Why "You Do You" Is A Feminist Mantra

The New York Times' stance on millennials typically migrates between patronizingly defending us to its older readers and gleefully breaking news of our "latest" "trends" 12-16 months late (see: Bushwick, vape pens, beards). So, in a brave counter-narrative for NYT Magazine's "First Words" column, an essay published this week promised to establish "How 'You Do You' Perfectly Captures Our Narcissistic Culture." You know, us, with our selfie sticks and our pathological overshare and our incessant shirking of responsibilities while feeling entitled to rewards for following our hearts.

The essayist behind the piece (who, spoiler alert: is a man) proceeds to assess how the sentiment behind the phrase "you do you" is just another example of millennial narcissism. It is, according to him, another phrase borrowed from early '90s hip-hop culture, like "haters gonna hate" or "it is what it is," to excuse our preening self-indulgence. Here's the thing: I call immensely cynical bullshit.

"You do you" may have origins in black vernacular, but what the author's position ignores (with an out-of-touchness that has come to characterize these columns) is that the phrase has undoubtedly been embraced as a tenet of radically inclusive, intersectional feminism. I don't even think a cultural appropriation argument holds water here, because of the specific call to intersectionality.

"You do you" may have origins in black vernacular, but what the author's position ignores is that the phrase has undoubtedly been embraced as a tenet of radically inclusive, intersectional feminism.

"You do you," in a feminist framework, means not being dismissive of anyone's experiences or choices — it delivers us from all the trappings of being a "bad feminist." Are you a feminist who's also a stay-at-home mom? You're a great feminist! Are you a feminist who likes to get tied up by her boyfriend and called a slut? You're a great feminist, too! You know why? Because YOU CAN DO YOU and still advocate for the social, political, and economic equality of people of all genders!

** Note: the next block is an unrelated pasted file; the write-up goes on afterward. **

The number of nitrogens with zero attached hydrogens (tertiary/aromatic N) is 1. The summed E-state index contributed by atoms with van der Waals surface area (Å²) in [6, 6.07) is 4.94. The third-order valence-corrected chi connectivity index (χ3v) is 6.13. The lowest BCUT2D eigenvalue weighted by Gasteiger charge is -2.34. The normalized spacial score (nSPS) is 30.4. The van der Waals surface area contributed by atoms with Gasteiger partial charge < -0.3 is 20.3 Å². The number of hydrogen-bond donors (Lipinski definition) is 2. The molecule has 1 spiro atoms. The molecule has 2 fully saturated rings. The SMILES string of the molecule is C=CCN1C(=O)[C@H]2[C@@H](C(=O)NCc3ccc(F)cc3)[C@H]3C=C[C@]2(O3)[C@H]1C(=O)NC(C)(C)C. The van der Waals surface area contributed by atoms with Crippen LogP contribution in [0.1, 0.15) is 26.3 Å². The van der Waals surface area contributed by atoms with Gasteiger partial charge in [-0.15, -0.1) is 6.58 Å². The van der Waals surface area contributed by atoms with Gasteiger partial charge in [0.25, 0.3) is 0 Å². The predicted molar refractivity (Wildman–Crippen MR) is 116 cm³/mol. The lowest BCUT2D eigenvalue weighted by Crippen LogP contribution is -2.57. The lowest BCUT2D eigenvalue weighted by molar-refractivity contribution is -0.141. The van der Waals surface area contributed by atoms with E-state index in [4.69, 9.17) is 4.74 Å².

It also does the work of making space for marginalized identities. In the queer community, for example, "you do you" has become affirmative doctrine for honoring how folks choose to self-identify and express themselves. It's not "millennial narcissism"; it's actually a really shining example of progressive millennial inclusivity. (I believe old people refer to this as "tolerance," but I kind of hate the idea that we simply "tolerate" differences, when what we actually do is create inclusive spaces where we can validate them.)

I do buy the essayist's claim that "it is what it is" has become a kind of Get Out Of Jail Free card for eschewing responsibility (plus, it will forever remind me of JWOWW, who is nails on a chalkboard personified to me), but that makes me especially cranky that he's conflating it with the concept of "you do you." He argues that the phrase "it is what it is" "preserves and burnishes the established order." But "you do you" very much doesn't do that. It, in fact, specifically encourages us to dismiss normative ideals and prioritize an individual's need to self-express. Or, if I may be so emboldened in my pesky millennial political idealism: it calls us to protect that individual's rights to self-expression.

Wearily, the writer argues that these phrases empower the individual instead of serving the establishment, "regardless of how shallow that individual is." This pointed side-eye is cast towards Taylor Swift, whom I'll let someone else defend, but more importantly: yes! "You do you" does empower the individual over the establishment, because the establishment perpetuates arbitrary privileges, and the individual is often an intersectionally disenfranchised person! We need to be empowering those people, and, as people of privilege, a great way to do that is to make space for them, listen to them when they share their stories, and use our power to amplify their voices. "You do you" sets this process in motion.

Does "you do you" also make space for basic white girls of the earth who are already hogging all of its acceptance resources? Yes. Is this an example of narcissism? Sure it is. But that doesn't make it a bad mantra for the rest of us. In fact, it's the phrase's ubiquity and commonality that might encourage folks to explore the thought: "Huh. You doing you doesn't seem to be infringing on the way I do me. So maybe we can just keep doing us in ways that are respectful and authentic."

Respect? Authenticity? Empathy? Psh:

Images: Stocksy; Giphy (3)